One other poster mentioned the two blade chippers should require a slower feed rate, and I guess that is true, but I have not had another blade to compare with. Makes sense though. But a little patience will yield good cuts with the SD208.
Wayne

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You didn't give us much about you, or your setup. to go on, Frank.
I bought this set when I needed a dado set to run in my Shopsmith. I still use it in the Unisaw I bought to replace the really flaky operation of the Shopsmith table saw function. I haven't felt the need to upgrade to a fancier set. My neighbor has a SD508, which he would loan me in a heartbeat, if I thought I needed it. (Yes. That's a neighbor gloat. Good man to have around!)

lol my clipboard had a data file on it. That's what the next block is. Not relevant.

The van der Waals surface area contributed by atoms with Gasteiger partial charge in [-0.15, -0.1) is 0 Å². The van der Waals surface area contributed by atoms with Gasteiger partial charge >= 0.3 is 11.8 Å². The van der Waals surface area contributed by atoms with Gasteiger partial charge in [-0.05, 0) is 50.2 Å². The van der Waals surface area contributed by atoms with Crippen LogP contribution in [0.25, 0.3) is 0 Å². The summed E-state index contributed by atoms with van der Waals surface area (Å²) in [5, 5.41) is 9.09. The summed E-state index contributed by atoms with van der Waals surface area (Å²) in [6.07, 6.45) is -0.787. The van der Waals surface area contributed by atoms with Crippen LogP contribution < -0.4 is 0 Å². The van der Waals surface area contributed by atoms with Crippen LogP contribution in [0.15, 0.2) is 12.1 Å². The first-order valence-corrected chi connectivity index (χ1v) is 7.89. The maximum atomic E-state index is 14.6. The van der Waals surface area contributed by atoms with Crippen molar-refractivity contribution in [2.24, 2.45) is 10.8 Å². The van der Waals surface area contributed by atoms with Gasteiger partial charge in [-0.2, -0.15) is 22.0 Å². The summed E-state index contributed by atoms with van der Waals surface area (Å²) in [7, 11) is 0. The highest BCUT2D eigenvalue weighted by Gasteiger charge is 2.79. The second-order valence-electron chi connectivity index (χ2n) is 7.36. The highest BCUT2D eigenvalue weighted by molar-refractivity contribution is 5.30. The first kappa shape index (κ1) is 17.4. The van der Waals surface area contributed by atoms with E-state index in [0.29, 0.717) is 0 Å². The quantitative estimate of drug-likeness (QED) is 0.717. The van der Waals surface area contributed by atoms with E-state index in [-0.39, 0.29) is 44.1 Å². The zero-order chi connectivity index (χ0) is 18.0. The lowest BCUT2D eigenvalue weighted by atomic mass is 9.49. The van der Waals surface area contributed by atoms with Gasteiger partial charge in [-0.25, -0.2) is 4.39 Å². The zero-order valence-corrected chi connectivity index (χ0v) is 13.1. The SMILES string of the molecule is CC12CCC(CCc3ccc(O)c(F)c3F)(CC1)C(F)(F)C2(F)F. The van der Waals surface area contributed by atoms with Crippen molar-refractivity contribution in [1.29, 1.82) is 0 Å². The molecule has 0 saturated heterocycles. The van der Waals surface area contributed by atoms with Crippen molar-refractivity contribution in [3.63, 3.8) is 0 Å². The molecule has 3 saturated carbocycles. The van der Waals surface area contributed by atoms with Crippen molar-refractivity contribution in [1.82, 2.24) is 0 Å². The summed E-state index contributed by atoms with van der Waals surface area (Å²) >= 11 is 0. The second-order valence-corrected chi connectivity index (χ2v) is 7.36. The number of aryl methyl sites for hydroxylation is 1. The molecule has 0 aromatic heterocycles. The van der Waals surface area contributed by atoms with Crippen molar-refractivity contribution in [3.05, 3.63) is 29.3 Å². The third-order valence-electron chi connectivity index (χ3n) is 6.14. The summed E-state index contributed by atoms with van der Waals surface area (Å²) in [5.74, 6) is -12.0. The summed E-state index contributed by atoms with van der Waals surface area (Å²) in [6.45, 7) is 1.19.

How often do you want to use it? What saw do you have? What materials do you want to build with? What's your 'tools & stuff open to buy balance'?
It's a solid, basic stacked set, with lots of versatility and value, available almost everywhere. There are better, and you might want better. Or not.
Patriarch
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I just bought a new Craftsman ts. I am looking for a good dado, but the most expensive. It probably will not get all that much use. Since I bought the table saw, I am now broke! patriarch snipped-for-privacy@nospam.comcastDOTnet> <<patriarch> wrote in message

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On Tue, 6 Jul 2004 21:51:57 -0400, FJ Shepley & JM Pfohl

Look at 6" models. Sometimes the price differential is such that you can afford a better 6" than you can of an 8".
I've yet to need anything larger than a 6" dado, which means I'll have an immediate need for one this afternoon. :)
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wrote: